Hedwig beakers – the medieval treasure named after a princess saint

October 15, 2012

Hedwig glass beaker in the British Museum. On the right is a carving of an eagle and on the left is the start of a carved lion.

Known as Hedwigsgläser (Hedwig glasses) or Hedwigsbecher (Hedwig beakers) these priceless medieval treasures are named after the Silesian princess Saint Hedwig (1174-1245) who is said to have owned three of them. They were symbols of lofty social rank and were greatly prized in the Middle Ages. Only fourteen of them have survived.

Hedwig glass beaker and a fragment showing the beaker's details.

Scholars debate the origins of this ancient glassware, with some pointing to the Middle East, others, to the Norman kingdom of Sicily.

Hedwig Glass reliquary, 12th century, stetting from Lower Saxony, 14th century from the Cathedral Treasury of Halberstadt.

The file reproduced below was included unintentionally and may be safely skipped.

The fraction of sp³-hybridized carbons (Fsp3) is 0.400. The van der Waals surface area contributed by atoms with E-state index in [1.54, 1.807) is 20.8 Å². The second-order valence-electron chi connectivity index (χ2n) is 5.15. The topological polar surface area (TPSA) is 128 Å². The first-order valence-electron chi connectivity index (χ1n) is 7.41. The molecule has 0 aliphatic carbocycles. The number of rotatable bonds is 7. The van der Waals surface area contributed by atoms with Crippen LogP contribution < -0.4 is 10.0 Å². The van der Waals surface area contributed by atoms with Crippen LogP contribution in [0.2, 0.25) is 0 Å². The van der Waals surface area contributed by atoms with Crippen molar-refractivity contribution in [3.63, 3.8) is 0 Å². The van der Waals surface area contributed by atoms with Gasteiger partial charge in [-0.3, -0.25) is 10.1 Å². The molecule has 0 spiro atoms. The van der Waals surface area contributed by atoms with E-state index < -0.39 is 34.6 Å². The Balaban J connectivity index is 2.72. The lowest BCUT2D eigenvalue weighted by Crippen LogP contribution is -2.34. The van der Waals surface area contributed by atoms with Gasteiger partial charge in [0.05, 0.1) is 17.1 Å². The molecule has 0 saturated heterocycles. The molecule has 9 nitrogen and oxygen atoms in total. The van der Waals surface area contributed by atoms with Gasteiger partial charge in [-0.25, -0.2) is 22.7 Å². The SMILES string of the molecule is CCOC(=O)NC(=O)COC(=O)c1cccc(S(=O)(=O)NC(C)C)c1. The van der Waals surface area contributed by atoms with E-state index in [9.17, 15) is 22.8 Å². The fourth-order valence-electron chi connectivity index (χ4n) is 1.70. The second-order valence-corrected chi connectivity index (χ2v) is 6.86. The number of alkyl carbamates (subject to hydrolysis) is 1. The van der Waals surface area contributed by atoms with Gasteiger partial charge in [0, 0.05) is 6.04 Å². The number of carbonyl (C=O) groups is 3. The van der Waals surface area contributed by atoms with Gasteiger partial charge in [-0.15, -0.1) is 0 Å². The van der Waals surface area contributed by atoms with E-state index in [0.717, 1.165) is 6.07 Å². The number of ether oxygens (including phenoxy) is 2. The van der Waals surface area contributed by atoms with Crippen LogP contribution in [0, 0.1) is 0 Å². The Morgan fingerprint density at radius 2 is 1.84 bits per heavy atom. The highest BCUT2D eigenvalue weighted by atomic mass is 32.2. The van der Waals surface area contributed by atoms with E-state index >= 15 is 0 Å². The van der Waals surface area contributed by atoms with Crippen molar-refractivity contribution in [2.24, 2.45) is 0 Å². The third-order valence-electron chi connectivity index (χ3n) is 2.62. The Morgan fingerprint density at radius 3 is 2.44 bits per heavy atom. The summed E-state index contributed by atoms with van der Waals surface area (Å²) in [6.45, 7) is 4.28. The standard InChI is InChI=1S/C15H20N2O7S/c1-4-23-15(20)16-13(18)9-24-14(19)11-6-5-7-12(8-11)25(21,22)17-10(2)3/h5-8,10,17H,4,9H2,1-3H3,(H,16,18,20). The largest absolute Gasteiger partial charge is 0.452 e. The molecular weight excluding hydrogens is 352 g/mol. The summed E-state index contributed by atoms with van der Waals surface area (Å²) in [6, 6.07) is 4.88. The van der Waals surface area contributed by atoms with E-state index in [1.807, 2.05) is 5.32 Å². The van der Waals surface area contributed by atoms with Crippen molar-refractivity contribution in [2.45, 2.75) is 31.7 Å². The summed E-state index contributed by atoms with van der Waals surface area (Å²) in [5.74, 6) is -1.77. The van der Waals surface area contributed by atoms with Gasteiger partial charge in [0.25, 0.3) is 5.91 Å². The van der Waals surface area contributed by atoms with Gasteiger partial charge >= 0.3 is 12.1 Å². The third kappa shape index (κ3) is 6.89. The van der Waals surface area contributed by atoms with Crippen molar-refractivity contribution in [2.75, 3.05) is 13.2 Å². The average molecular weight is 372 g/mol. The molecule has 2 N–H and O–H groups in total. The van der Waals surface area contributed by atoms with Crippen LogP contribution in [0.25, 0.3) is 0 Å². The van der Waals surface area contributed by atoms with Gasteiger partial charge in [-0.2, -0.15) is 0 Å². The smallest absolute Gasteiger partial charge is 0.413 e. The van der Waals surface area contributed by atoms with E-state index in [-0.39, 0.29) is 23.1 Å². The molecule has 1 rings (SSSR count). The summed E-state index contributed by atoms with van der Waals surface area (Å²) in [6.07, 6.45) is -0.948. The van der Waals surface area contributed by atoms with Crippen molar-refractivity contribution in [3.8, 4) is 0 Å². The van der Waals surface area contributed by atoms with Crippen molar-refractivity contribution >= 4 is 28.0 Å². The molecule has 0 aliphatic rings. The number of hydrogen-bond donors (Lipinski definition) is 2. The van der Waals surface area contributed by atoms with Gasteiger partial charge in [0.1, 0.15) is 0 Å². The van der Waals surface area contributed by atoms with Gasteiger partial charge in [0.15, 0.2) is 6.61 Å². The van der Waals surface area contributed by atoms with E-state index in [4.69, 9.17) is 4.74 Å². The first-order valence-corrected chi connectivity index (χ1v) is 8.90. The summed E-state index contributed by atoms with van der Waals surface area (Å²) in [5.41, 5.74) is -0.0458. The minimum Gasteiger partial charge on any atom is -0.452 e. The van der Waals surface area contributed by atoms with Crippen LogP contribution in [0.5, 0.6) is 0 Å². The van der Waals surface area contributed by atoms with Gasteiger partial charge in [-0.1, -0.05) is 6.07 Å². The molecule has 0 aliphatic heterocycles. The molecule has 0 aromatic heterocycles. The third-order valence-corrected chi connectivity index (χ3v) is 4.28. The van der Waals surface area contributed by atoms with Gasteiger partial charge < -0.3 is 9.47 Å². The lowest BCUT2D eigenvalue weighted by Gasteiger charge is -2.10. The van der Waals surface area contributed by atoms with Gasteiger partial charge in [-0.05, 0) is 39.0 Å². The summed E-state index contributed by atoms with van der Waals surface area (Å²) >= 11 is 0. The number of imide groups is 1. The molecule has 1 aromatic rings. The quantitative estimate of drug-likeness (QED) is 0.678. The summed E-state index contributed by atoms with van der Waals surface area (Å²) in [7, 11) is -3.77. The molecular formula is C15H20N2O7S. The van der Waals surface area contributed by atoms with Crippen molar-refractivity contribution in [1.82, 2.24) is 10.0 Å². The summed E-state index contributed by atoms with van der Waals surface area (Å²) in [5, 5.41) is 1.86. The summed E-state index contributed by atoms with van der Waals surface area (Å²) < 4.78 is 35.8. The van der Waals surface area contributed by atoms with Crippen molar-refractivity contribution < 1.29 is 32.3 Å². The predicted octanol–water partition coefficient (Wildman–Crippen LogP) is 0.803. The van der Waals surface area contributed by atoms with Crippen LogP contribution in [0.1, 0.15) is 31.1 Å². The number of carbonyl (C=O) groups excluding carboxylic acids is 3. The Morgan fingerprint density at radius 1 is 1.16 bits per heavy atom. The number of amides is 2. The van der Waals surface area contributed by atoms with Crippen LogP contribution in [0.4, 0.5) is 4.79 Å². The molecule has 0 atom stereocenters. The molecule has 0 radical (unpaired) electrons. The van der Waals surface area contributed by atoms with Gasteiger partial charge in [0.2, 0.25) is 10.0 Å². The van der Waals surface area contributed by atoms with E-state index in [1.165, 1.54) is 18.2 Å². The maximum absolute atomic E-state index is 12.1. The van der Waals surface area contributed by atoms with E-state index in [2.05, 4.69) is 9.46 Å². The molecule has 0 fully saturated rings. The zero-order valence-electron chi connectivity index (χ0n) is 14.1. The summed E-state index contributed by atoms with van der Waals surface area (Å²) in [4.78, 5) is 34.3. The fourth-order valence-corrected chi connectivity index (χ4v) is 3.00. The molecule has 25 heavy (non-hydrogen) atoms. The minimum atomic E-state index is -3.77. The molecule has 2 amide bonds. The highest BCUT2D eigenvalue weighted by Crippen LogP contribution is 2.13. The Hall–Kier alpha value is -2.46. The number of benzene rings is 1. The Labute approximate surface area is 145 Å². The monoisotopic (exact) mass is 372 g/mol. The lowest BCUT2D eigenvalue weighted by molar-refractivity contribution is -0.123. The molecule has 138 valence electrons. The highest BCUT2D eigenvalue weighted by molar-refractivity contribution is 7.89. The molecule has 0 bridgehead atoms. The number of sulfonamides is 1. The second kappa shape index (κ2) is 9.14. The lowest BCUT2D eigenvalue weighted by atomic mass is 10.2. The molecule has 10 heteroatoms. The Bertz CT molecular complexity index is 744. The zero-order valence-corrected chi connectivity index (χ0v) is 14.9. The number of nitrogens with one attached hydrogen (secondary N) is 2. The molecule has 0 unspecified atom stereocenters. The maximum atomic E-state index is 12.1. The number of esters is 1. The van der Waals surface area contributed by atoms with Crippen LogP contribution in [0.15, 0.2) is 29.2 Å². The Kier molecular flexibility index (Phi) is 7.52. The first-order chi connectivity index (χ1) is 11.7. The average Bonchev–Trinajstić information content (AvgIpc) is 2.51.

A 1353 manuscript from the court of Duke Ludwig I of Liegnitz and Brieg tells the story of how her husband, Duke Henry I “the Bearded,” disliked her ascetic practices, including the fact that she only drank water. Resolved to change her ways, the Duke took her cup as they were dining, and when he tasted it he was greatly astonished to see that the contents had been changed into wine. After Saint Hedwig’s death, her beakers were seen as miraculous.

During the Middle Ages, some of the Hedwig glasses were crafted into reliquaries, and one of them was made into a chalice, with an added gold base.

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